Considering the positive reception to the first game, including being featured on PlayStation Plus and reaching a wider audience, we hope that the same audience will return to enjoy Tails of Iron 2.

I’d say, first of all, Tails of Iron 1 was released at the very end of the pandemic when we were all still working closely together in an office. For the development of Tails of Iron 2, however, we’re now working remotely through Discord, which obviously comes with its own challenges. However, it also provides us with much more freedom in terms of our work schedule. Additionally, our team has grown slightly, with more audio guys on board and another artist helping to finish up the game. So, the game has expanded slightly, both in terms of content and team size.

In terms of us as individuals, some of us have had significant life changes, such as one of us having a child and others getting dogs. These are positive developments that came about following Tails of Iron 1. However, I would say that in Tails of Iron 2, we’ve maintained the same workflow. The story remains the driving force, the art is the piece that grabs them, and the gameplay is what keeps players engaged. That aspect has remained consistent throughout Tails of Iron 2.

In Tails of Iron 1, the frogs serve as a constant evil presence in the world. However, the Dark Wing Bats are more akin to the White Walkers from Game of Thrones. They are the ancient enemy that people have forgotten about, almost like a fairy tale that nobody believes really existed. The events at the start of Tails of Iron 2 mark their resurgence.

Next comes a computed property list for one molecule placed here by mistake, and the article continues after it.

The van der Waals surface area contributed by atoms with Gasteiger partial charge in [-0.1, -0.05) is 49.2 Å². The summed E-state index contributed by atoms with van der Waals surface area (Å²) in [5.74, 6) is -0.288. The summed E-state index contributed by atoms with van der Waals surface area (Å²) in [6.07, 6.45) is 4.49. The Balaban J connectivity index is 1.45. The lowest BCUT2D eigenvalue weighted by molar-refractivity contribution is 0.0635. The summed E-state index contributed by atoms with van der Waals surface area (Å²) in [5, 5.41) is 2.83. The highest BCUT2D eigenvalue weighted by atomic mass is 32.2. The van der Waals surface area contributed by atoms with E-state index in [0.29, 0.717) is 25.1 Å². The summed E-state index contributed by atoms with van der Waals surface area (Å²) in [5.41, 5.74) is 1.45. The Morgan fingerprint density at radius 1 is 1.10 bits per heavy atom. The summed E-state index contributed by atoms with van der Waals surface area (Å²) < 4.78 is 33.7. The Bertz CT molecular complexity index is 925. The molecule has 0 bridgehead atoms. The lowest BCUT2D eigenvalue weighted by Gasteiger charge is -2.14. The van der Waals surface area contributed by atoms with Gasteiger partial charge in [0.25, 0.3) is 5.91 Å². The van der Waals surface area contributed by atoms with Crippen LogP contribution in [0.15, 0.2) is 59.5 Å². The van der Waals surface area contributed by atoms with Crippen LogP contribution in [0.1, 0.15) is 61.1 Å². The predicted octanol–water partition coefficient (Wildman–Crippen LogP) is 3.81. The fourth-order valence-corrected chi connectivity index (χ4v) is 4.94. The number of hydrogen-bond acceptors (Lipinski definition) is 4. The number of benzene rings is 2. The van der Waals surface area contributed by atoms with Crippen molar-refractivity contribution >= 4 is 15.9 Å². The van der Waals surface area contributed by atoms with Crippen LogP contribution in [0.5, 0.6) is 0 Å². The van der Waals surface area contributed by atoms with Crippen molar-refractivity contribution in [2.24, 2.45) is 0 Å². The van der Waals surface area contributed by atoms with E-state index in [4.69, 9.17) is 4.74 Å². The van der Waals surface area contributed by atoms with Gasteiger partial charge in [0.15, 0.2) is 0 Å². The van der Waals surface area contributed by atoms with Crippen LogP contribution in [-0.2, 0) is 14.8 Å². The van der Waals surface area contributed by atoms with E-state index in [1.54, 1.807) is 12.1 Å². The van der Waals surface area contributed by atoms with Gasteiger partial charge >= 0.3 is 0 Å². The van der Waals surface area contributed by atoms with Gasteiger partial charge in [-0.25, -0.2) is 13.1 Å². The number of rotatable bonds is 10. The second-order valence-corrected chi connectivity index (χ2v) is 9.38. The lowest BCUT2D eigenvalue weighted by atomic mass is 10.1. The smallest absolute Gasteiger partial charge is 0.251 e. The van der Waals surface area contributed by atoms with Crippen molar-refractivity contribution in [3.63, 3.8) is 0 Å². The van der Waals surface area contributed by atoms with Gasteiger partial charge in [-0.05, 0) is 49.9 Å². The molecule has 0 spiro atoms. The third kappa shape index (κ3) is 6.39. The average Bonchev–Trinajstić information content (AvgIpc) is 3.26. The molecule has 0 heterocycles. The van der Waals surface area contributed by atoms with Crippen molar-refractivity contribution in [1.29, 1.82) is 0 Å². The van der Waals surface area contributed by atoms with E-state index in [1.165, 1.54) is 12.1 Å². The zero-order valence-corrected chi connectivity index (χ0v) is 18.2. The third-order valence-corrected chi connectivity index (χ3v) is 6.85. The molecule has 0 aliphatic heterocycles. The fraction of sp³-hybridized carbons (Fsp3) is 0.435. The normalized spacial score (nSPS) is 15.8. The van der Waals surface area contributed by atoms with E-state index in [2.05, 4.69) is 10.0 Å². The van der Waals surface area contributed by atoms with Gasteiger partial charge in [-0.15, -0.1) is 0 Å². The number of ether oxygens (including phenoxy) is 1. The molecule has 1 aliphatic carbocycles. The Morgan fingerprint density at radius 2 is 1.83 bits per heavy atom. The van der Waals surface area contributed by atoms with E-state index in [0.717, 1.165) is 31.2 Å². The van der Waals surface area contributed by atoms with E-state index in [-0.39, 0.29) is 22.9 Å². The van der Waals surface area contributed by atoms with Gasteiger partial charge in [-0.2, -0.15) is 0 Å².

Tails of Iron 2

Now, as you play as Arlo, who serves as the warden of the North, positioned at the most northern point of the Ratdom, well beyond the Crimson Keep and nestled in the Snowy Wastes, he faces the daunting task of confronting this newfound threat. These rats serve as the first line of defense against their resurgence.

While there is a connection to Redgi’s story, it’s important to note that these bats are vastly different – they’re almost like undead creatures, belonging to another world entirely, which elevates their threat to a much higher degree.

The main aspect that drew us to the Bats was their ability to introduce verticality into our combat. While fighting the frogs primarily involves side-to-side combat, with a few characters hovering and then landing, the bats allowed us to incorporate airborne characters that shoot down at you. This added more depth to our combat system.

In terms of the story, the Bats are linked to the creation of a monstrous creature known as The Sky Scorcher – as featured in the first trailer, it’s the large flying bat. Essentially, they serve as the dragons of our world, the Sky Scorchers. With their introduction, we also introduced elemental effects – they breathe fire and have an ice tail. This upgrade in combat allows your weapons and armor to deal ice or fire damage, as well as providing resistances to these elements. As a result, players can craft armor and weapons that either enhance their ability to deal such damage or resist it. Overall, we believe they have added another layer of depth to our combat system.